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1. The act or process of being altered or changed.
2. An alteration or change, as in nature, form, or quality.
a. A change in the nucleotide sequence of the genome of an organism or virus, sometimes resulting in the appearance of a new character or trait not found in the parental type.
b. The process by which such a change occurs, either through an alteration in the nucleotide sequence coding for a gene or through a change in the physical arrangement of the genetic material.
c. The nucleotide sequence, trait, or individual that results from such a change.
a. A change affecting a sound or a class of sounds, such as back vowels or plosive consonants, through assimilation to another sound, as in the process of umlaut.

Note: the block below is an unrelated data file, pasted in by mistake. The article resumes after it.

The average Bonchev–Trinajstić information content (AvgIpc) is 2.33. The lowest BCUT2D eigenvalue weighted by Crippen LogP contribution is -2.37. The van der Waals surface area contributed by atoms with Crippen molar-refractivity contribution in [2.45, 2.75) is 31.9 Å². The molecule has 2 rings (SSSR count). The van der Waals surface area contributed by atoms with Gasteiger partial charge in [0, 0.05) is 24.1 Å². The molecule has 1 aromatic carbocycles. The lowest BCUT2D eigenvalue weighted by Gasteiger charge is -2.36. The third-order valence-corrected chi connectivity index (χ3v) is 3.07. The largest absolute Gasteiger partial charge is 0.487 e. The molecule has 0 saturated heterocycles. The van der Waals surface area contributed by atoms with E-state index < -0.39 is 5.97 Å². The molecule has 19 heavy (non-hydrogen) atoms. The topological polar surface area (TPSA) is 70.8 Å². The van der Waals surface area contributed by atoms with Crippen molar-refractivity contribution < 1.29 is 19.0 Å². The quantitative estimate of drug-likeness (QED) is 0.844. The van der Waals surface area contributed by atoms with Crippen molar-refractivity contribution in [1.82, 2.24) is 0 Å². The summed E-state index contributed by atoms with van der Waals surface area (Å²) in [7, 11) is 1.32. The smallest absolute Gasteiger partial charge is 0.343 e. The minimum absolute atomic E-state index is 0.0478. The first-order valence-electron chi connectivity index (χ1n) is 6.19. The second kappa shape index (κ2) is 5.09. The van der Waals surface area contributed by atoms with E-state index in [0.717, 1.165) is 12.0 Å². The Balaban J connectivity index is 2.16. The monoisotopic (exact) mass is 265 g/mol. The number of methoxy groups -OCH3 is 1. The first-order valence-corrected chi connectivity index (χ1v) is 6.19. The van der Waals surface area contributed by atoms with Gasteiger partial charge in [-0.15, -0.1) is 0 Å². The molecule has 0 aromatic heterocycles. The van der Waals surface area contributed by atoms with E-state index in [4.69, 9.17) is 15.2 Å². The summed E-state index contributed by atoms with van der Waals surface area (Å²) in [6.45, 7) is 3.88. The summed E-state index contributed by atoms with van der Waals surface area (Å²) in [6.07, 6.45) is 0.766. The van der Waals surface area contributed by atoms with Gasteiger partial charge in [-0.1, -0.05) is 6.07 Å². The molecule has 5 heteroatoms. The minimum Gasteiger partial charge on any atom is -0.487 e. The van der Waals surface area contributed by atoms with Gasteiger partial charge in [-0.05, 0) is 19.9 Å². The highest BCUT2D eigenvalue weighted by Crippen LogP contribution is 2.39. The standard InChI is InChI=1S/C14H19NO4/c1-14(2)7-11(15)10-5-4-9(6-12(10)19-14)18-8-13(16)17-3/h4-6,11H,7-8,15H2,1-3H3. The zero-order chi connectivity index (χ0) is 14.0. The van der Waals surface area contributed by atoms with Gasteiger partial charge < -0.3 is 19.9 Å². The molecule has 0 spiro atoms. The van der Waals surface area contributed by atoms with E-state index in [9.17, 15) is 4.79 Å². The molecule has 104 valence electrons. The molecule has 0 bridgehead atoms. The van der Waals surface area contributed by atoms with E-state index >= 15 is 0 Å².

b. A change affecting a sound or a class of sounds that is conditioned by morphological or syntactic factors rather than purely phonological factors, as in Irish, where certain words cause the lenition of the initial consonants of the following word.
[Middle English mutacioun, from Old French mutacion, from Latin mūtātiō, mūtātiōn-, from past participle of mūtāre, to change; see mutate.]
American Heritage® Dictionary of the English Language, Fifth Edition. Copyright © 2016 by Houghton Mifflin Harcourt Publishing Company. Published by Houghton Mifflin Harcourt Publishing Company. All rights reserved.
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|Adj.||1.||mutational - of or relating to or resulting from mutation|
Based on WordNet 3.0, Farlex clipart collection. © 2003-2012 Princeton University, Farlex Inc.